Cheetah is a quadruped robot developed at the EPFL, featuring three-segment pantographic legs with passive compliant knee joints. It is used as a testing platform and a toolkit to study CPG algorithms and locomotion principles.
In this semester project, we designed a 6-axis force-torque sensor (based on strain gauges) to be integrated in each leg of the robot.
The project based itself on a previous work aimed at integrating such a sensor on another robot : the Roombot. During the previous project, the experimental results did not match the simulations regarding the sensitivity of the sensor. We therefore started by analyzing the possible causes of that issue and found a problem with the isolation of the gauges on the prototype used (for the last project).
In the design of this sensor, we focused on measuring only one force/torque component per bridge. The simulation results showed that we were successful in separating the components measured by each bridge. The estimated sensitivities seem well sufficient to detect the range of forces the robot will have to deal with.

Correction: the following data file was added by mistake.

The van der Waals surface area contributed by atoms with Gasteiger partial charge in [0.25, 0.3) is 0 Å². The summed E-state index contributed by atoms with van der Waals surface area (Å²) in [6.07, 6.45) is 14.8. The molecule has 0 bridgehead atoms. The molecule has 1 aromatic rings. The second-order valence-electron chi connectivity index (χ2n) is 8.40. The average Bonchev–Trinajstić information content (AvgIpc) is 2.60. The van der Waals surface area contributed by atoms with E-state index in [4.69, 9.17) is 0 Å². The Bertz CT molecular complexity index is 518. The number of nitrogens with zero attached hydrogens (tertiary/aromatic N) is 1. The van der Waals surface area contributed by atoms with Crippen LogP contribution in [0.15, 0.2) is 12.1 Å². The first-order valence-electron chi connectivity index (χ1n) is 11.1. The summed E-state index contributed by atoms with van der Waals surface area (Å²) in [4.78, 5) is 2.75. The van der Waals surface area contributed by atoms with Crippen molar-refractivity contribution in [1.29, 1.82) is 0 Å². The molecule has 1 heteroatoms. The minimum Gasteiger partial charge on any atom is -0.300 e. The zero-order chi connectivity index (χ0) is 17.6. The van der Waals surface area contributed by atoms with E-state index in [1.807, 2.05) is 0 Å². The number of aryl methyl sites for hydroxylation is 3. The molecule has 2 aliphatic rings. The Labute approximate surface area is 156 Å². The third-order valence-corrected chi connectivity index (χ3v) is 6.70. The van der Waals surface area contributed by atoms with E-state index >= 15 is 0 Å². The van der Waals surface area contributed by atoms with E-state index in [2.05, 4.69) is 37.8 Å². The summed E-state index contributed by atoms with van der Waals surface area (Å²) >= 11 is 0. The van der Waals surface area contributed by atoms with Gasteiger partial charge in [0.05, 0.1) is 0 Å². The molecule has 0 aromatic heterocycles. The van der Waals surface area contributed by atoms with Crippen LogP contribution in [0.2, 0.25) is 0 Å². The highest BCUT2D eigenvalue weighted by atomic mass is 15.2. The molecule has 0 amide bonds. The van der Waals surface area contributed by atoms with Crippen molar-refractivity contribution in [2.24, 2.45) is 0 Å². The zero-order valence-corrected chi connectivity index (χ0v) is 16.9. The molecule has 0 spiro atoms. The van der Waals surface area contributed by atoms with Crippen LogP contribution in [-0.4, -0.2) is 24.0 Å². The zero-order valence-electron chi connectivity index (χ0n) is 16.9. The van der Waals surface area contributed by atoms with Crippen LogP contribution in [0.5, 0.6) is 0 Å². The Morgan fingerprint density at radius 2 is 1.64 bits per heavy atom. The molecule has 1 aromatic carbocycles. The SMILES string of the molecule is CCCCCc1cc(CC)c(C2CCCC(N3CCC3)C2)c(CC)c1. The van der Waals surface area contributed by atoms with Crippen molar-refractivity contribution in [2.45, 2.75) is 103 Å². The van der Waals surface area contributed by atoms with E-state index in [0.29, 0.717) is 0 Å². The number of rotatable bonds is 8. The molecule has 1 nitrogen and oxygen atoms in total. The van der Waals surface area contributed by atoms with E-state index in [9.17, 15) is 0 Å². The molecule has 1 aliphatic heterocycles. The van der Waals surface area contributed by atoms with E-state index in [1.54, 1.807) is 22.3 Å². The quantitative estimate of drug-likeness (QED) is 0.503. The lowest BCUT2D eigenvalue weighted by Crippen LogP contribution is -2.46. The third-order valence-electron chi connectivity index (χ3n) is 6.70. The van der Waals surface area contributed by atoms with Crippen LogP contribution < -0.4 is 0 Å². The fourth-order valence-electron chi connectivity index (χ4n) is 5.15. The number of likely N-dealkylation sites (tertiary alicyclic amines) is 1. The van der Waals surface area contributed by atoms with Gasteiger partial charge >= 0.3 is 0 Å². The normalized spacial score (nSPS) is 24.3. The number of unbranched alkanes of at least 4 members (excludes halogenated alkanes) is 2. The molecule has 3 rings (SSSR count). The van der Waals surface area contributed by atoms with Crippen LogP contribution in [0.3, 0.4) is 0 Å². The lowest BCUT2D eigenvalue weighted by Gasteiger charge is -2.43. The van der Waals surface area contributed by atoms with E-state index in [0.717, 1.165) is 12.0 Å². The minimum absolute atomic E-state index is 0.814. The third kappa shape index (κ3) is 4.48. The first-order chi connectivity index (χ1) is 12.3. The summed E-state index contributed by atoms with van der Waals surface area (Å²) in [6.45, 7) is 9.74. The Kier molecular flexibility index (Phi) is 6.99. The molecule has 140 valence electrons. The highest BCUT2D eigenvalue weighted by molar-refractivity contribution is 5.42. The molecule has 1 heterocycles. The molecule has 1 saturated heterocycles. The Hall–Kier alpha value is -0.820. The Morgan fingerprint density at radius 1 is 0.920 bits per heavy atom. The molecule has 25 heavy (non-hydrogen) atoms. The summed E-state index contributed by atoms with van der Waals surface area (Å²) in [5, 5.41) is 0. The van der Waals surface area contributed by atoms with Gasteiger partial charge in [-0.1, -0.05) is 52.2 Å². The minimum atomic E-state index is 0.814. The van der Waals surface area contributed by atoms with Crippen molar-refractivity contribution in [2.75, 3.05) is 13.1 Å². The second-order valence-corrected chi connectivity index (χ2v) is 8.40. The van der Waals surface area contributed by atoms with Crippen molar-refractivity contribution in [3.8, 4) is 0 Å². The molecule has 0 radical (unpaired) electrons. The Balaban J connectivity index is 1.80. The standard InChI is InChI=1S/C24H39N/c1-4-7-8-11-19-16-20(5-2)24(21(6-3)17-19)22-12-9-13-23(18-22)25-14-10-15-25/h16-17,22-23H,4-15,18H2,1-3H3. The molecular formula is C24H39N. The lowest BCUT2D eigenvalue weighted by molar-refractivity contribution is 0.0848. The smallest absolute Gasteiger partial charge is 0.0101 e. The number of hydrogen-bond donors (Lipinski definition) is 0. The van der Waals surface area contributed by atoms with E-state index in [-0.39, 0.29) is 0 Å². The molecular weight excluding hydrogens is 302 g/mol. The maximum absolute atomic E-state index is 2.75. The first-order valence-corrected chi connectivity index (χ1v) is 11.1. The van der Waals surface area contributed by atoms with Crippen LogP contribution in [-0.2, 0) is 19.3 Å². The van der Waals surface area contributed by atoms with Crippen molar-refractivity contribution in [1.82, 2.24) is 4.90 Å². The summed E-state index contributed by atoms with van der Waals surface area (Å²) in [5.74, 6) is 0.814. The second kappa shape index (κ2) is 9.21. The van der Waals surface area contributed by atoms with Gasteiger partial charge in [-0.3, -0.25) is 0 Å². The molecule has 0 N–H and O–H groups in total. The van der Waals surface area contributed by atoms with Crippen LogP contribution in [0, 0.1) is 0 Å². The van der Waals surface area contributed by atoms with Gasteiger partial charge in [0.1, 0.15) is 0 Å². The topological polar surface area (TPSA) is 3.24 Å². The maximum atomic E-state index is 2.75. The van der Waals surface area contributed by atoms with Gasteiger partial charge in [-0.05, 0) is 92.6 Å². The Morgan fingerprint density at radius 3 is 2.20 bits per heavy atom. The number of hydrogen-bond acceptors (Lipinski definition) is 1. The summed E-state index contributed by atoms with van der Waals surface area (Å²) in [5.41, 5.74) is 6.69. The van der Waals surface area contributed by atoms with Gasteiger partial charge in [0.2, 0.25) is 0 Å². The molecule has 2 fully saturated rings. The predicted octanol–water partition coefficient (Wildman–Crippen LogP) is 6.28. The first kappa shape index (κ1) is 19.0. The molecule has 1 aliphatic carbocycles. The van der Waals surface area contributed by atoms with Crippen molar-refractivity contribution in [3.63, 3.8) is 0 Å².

Picture of Cheetah-robot and schematics of the position of the sensor on the leg (sensor in B, contact between the floor and the foot in A)
Design of the sensor
The new sensor is composed of three parts for an easier installation of the deformation gauges.
Picture of the sensor’s parts to be glued together
Picture of different forces applied and the gauges (in small red rectangles) designed to measure the corresponding deformation
With different torques applied
The deformations along each gauge’s axis were simulated with Solidworks, here are the results in mV (with a 5V-supply Wheatstone bridge) given unit forces/torques.
We can see that each bridge (from B1 to B6) measures almost only the force/moment it is designed for. We can notice that the bridges B4 and B5 aimed to measure moments Mx and My also measure forces Fy and Fx that create such moments.
Partial experimental results
Some tests were carried on with half-bridges on the bridges 1 and 6 (to measure Fx and Fz) :
Results give an error inferior to 7% for Fx and inferior to 5% for Mz.